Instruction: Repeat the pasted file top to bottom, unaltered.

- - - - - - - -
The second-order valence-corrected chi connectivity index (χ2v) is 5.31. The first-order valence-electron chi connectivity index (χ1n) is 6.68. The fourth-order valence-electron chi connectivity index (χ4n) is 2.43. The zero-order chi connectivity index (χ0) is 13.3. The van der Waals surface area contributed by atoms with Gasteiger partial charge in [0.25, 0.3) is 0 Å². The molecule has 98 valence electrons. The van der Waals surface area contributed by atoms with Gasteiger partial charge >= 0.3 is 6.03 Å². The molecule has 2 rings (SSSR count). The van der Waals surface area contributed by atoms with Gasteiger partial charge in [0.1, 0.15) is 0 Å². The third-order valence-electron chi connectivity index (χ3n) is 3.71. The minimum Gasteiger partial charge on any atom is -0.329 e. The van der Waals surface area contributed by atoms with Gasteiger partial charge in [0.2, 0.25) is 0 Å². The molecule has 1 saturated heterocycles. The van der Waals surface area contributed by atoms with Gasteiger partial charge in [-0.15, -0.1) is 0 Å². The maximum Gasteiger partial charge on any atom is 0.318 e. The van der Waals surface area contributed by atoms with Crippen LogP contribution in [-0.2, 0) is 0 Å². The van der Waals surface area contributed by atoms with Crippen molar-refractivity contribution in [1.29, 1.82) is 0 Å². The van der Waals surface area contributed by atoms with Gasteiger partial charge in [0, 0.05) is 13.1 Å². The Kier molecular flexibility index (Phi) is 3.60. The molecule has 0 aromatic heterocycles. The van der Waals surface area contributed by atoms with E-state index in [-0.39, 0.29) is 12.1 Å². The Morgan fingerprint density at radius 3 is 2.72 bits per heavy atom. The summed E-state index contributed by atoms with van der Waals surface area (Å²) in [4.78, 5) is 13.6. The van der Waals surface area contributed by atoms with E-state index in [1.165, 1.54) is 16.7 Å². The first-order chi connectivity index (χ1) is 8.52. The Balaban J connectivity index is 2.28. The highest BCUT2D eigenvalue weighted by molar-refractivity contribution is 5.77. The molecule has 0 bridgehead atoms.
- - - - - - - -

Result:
The second-order valence-corrected chi connectivity index (χ2v) is 5.31. The first-order valence-electron chi connectivity index (χ1n) is 6.68. The fourth-order valence-electron chi connectivity index (χ4n) is 2.43. The zero-order chi connectivity index (χ0) is 13.3. The van der Waals surface area contributed by atoms with Gasteiger partial charge in [0.25, 0.3) is 0 Å². The molecule has 98 valence electrons. The van der Waals surface area contributed by atoms with Gasteiger partial charge >= 0.3 is 6.03 Å². The molecule has 2 rings (SSSR count). The van der Waals surface area contributed by atoms with Gasteiger partial charge in [0.1, 0.15) is 0 Å². The third-order valence-electron chi connectivity index (χ3n) is 3.71. The minimum Gasteiger partial charge on any atom is -0.329 e. The van der Waals surface area contributed by atoms with Gasteiger partial charge in [0.2, 0.25) is 0 Å². The molecule has 1 saturated heterocycles. The van der Waals surface area contributed by atoms with Gasteiger partial charge in [-0.15, -0.1) is 0 Å². The maximum Gasteiger partial charge on any atom is 0.318 e. The van der Waals surface area contributed by atoms with Crippen LogP contribution in [-0.2, 0) is 0 Å². The van der Waals surface area contributed by atoms with Crippen molar-refractivity contribution in [1.29, 1.82) is 0 Å². The van der Waals surface area contributed by atoms with Gasteiger partial charge in [0, 0.05) is 13.1 Å². The Kier molecular flexibility index (Phi) is 3.60. The molecule has 0 aromatic heterocycles. The van der Waals surface area contributed by atoms with E-state index in [-0.39, 0.29) is 12.1 Å². The Morgan fingerprint density at radius 3 is 2.72 bits per heavy atom. The summed E-state index contributed by atoms with van der Waals surface area (Å²) in [4.78, 5) is 13.6. The van der Waals surface area contributed by atoms with E-state index in [1.165, 1.54) is 16.7 Å². The first-order chi connectivity index (χ1) is 8.52. The Balaban J connectivity index is 2.28. The highest BCUT2D eigenvalue weighted by molar-refractivity contribution is 5.77. The molecule has 0 bridgehead atoms.